As carmakers leap to reach increasingly higher-hanging fruit in the effort to trim weight from new vehicles, advanced materials and manufacturing processes confront cost constraints.
Magneti Marelli’s solution is to employ carbon fiber that includes 40 percent recycled material. As there is not an abundance of carbon fiber products returning from the end of their useful lives, recycled carbon fiber is normally excess material recovered from manufacturing processes for other parts.
Automotive steering knuckles, also known as hub carriers or suspension uprights, are typically heavy parts because of the forces involved supporting the car’s weight and withstanding steering and braking forces that transfer through the part.
These have traditionally been made of cast iron, and cast aluminum is a rarely seen lightweight alternative used mostly in expensive sports cars. With that cost constraint in mind, the idea of moving on to carbon fiber could be unrealistic, but Magneti Marelli says it thinks it has a solution with this component.
“Our first idea with this project was to combine the really high mechanical performance of carbon fiber laminates with the very complex geometry that can be achieved with injection molding,” explained Salvatore Sottile, Advanced Materials Application Engineer, Composite Specialist, and Project Leader for Magneti Marelli. “The use of recycled carbon fiber enables us to reduce the cost of the product itself and to decrease our environmental footprint during the manufacturing process. Besides the possibility to achieve the lightweight target compared to the aluminum counterpart.”
Solvay, via YouTube
Casting is normally used for steering knuckles because of their complex shapes, an attribute that brings additional challenges to the idea of using carbon fiber. Magnetti Marelli worked with Solvay’s Composite Materials Global Business Unit in an effort to marry the strength of composites with the shapability of injection-molded materials.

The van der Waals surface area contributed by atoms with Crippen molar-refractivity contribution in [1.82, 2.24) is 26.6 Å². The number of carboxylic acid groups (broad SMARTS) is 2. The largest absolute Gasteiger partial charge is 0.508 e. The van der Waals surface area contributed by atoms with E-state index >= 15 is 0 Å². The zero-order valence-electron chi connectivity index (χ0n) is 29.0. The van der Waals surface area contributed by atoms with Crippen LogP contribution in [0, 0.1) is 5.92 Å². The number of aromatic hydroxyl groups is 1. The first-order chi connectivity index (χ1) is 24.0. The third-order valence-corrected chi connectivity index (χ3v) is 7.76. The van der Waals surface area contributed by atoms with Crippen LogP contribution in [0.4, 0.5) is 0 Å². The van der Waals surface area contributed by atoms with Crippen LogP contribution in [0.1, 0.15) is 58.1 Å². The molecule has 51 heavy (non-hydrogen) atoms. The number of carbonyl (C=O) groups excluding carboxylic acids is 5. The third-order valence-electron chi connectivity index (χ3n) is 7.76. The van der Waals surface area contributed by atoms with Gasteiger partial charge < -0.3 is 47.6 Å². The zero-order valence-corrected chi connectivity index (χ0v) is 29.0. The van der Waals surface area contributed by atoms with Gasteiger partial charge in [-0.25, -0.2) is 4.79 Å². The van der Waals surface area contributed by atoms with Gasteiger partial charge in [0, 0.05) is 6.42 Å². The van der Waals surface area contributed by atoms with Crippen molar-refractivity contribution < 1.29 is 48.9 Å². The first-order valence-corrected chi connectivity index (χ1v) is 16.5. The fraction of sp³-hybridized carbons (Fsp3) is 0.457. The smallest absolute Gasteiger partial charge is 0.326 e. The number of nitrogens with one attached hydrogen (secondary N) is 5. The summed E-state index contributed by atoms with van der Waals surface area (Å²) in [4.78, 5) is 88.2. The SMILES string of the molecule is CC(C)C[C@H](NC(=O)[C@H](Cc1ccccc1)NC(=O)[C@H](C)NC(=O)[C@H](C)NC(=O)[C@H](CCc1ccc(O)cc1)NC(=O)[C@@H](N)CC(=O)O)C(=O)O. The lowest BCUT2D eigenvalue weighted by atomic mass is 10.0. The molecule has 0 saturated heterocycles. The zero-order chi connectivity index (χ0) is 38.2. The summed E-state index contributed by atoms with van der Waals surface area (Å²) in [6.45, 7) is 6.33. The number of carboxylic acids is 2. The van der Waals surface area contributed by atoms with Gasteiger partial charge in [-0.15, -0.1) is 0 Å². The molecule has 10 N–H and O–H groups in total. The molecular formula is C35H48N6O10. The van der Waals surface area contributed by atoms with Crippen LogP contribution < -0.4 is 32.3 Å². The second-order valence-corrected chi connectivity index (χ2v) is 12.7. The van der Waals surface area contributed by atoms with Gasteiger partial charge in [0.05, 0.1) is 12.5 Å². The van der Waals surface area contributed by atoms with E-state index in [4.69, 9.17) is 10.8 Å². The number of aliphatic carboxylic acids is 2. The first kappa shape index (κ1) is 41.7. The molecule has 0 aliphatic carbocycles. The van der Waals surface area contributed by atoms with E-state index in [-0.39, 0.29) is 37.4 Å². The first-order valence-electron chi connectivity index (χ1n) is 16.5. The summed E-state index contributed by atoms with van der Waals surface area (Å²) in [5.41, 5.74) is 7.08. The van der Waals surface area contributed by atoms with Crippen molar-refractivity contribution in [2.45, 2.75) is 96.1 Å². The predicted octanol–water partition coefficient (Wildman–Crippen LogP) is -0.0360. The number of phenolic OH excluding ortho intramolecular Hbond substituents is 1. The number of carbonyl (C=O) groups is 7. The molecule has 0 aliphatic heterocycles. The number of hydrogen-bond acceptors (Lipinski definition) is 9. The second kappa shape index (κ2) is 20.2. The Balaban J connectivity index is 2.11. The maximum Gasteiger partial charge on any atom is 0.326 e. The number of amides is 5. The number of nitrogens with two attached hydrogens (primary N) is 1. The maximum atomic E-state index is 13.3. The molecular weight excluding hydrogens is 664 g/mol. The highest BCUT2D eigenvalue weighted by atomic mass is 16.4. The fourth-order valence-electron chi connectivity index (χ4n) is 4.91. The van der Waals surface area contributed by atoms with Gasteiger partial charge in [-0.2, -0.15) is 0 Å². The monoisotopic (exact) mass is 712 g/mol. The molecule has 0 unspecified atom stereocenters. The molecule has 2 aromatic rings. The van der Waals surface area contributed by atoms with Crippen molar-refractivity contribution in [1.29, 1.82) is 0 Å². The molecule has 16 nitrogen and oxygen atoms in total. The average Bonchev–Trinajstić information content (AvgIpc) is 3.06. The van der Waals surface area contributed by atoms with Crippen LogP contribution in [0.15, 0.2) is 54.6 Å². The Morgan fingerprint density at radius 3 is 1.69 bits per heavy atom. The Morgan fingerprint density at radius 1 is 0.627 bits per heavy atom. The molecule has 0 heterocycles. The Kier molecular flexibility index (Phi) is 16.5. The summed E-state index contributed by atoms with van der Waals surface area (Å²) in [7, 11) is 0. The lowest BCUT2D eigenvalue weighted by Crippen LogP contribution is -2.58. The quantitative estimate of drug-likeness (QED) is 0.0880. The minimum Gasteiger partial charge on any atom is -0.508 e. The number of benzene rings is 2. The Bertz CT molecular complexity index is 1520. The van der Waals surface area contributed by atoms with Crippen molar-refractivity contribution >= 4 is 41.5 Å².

The carbon fiber knuckle is made using Advanced Sheet Molding Compression (ASMC), which is a high-volume, high-pressure method suitable for molding complex, high-strength materials. The resulting part is as strong as traditional carbon fiber and is even more resistant to cracking. Compared to the usual cast iron, the Magneti Marelli knuckle is 50 percent lighter and is even25 percent lighter than the aluminum equivalent.
Of course, the durability of those traditional materials is well established, so Magneti Marelli’s Ride Dynamics team has performed extensive testing, analysis, and validation to confirm the durability of the suspension knuckle, developing prototypes using a 1500-ton press.
The combination of chopped carbon fiber with ASMC permits complex structural parts that meet performance requirements that can be produced in a one-shot, net-shape process, resulting in cycle times that Magneti Marelli describes as suitable for automotive production.
The part employs compression molding and overmolding processes using a combination of Solvay’s Amodel PPA thermoplastic compound and Evolite PPA thermoplastic composites. These products were developed specifically for high-temperature automotive functional applications such as this steering knuckle.
“We are proud of our contribution to this prototype. This is a successful combined application of Solvay’s Amodel and Evolite PPA thermoplastic composite technologies which meets the rate and process flexibility expected by automotive manufacturers” said Gerald Perrin, Global Automotive Director at Solvay Composite Materials Global Business Unit.
Now, we have to wait to see the first production application of the component. Given Magneti Marelli’s longstanding ties to various low-volume Italian sports car manufacturers, one of those companies seems a likely candidate to debut the carbon fiber steering knuckle.